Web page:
Marxism_and_Alienation_in_Fyodor_Dostoyevsky0801

Marxism_and_Alienation_in_Fyodor_Dostoyevsky0801 -...

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Raskolnikov Speaks Today: Marxism and Alienation in Fyodor Dostoyevsky’s Crime and Punishment and the implications for Business Ethics Education by Kieran James (USQ), Susan P. Briggs (University of South Australia) and Eunice M. James (South Fremantle Senior High School) Abstract In this paper we explore main themes in Fyodor Dostoyevsky’s great existentialist nineteenth-century Russian novel Crime and Punishment . We accept the traditional existentialist and Russian Orthodox interpretations of the novel’s themes but we also argue that the actions of the novel’s main character, the unemployed young student Raskolnikov, contain within them a Marxist critique of the corrupting power of wealth (in the sense that Terry Eagleton uses the term ‘Marxist critique’). Raskolnikov reveals the contradictions and selfish motives behind the actions of outwardly respectable aristocrats in the novel. Existentially Raskolnikov recreates himself anew through his actions. We argue that the complex social consciousness of Raskolnikov, where he is a living critique of the established society without being seemingly outwardly a ‘political person’, makes him an eternal type that we may encounter again in our post-modern accounting classrooms. This suggests that, to avoid the 24/7 ‘Raskolnikov gaze’ as educators today, we must join him in recreating ourselves by helping the less fortunate and exploited. By studying Dostoyevsky in business ethics classes we will do our business students a great service as they can be introduced, through the character of Raskolnikov, to the existential concept of recreating oneself through positive action and helping others. 1
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Keywords : alienation, business ethics, Crime and Punishment, Dostoyevsky, ethics education, existentialism, Marxism, Russian literature, Russian Orthodox Church, Sartre. This paper has been accepted for publication in International Journal of Critical Accounting . 1. Introduction “It is childish to think that bourgeois belle-lettres can make a breach in class solidarity. What the workers will take from Shakespeare, Goethe, Pushkin, or Dostoyevsky will be a more complex idea of human personality, of its passions and feelings…. In the final analysis, the worker will become richer” (Leon Trotsky, Literature and Revolution , 2005, p. 184). “Goodbye, Ruby Tuesday/ Who could hang a name on you?/ When you change with every new day/ Still I’m going to miss you” (The Rolling Stones, “Ruby Tuesday”, 1967). Carmona and Ezzamel (2007) and Hardy et al. (2007) have suggested that more writing and research in future should be directed at gaining an understanding of how accounting is embedded in its various social contexts and how it is involved in the construction of values and of the self. Hardy et al. (2007) state that: “Hoskin and Macve (1986, 1994), Maltby (1997), Jacobs (2005), and Aho (2005) have challenged this secularising and functionalist approach towards 2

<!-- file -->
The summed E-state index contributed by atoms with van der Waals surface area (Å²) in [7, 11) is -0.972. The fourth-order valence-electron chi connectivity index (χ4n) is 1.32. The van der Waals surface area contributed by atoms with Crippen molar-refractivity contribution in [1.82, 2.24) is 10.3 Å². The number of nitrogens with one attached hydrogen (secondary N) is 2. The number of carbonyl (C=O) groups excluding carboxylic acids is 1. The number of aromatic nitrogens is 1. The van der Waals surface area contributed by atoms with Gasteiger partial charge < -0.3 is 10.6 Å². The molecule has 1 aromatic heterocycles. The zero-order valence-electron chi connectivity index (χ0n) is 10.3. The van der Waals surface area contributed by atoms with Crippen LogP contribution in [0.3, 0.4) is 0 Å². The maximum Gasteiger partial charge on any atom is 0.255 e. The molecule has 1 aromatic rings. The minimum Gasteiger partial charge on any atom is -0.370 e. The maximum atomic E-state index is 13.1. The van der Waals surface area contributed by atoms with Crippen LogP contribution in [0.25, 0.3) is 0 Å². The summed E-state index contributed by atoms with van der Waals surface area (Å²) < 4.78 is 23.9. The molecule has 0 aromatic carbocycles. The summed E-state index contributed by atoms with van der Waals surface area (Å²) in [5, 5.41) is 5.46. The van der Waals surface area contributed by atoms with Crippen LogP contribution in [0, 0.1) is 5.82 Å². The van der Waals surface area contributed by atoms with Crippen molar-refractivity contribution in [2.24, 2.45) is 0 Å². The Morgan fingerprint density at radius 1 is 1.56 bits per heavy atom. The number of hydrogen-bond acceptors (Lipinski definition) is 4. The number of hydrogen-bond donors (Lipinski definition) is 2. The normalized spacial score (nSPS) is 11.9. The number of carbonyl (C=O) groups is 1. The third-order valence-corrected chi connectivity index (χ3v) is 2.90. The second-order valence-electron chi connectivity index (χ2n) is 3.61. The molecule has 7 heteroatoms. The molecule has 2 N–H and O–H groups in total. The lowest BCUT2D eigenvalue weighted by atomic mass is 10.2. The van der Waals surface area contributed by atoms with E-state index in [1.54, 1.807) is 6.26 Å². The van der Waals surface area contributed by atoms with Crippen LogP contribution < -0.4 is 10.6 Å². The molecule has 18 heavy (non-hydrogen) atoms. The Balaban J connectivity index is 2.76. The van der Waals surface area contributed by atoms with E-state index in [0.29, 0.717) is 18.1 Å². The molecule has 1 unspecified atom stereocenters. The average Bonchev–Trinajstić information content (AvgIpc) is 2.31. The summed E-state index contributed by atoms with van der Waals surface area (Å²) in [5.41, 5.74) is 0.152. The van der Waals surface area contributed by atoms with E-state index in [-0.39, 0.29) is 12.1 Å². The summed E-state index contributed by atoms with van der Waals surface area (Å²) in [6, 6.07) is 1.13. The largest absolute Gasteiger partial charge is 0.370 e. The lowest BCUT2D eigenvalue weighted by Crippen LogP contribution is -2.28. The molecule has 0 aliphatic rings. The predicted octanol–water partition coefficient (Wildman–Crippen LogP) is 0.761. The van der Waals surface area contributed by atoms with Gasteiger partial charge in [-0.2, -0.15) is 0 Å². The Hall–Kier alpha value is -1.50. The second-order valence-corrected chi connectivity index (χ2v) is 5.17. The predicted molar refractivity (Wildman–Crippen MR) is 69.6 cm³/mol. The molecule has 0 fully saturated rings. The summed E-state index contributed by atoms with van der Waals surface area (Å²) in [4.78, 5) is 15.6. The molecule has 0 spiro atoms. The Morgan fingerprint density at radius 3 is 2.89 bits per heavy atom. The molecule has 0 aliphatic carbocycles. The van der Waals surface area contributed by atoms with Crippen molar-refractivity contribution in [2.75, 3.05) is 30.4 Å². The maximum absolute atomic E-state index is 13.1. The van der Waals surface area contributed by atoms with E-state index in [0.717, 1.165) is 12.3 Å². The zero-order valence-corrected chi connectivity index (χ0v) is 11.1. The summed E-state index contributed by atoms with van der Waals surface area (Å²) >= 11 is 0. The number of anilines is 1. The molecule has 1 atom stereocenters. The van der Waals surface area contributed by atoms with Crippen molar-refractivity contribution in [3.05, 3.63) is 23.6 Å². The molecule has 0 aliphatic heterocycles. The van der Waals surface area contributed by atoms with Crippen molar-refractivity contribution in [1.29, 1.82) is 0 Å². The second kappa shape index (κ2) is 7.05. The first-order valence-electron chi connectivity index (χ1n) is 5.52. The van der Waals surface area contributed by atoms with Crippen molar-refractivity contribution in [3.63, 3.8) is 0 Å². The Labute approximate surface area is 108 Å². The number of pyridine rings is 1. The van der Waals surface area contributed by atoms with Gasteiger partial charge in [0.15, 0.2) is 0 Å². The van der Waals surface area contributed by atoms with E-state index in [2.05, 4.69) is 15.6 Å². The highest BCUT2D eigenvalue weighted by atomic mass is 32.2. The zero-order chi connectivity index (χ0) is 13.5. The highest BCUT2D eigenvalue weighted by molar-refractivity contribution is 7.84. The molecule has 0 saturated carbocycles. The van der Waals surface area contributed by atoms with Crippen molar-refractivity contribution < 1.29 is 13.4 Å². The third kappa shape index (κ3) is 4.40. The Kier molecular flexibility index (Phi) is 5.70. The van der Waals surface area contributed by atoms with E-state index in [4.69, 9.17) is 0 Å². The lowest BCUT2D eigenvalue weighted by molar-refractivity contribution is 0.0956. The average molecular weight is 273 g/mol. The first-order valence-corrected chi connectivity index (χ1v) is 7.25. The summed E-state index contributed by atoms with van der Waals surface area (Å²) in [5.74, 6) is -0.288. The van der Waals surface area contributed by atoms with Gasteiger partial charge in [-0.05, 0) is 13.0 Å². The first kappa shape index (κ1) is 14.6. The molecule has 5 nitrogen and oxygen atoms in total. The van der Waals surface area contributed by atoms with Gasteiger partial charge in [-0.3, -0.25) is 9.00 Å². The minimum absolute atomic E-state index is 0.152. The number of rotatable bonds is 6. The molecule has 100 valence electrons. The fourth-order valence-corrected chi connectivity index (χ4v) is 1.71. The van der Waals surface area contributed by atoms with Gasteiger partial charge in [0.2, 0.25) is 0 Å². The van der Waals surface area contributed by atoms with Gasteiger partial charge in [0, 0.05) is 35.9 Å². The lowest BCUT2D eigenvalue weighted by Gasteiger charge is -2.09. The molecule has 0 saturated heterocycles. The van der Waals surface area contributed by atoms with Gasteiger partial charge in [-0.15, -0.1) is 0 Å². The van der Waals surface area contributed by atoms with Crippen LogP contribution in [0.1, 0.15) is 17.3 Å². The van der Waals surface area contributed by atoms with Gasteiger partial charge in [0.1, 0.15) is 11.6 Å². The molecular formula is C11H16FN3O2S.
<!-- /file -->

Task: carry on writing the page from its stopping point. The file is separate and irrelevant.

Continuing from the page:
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accounting and have illustrated the strong links between practices of accounting and core social or religious values”.
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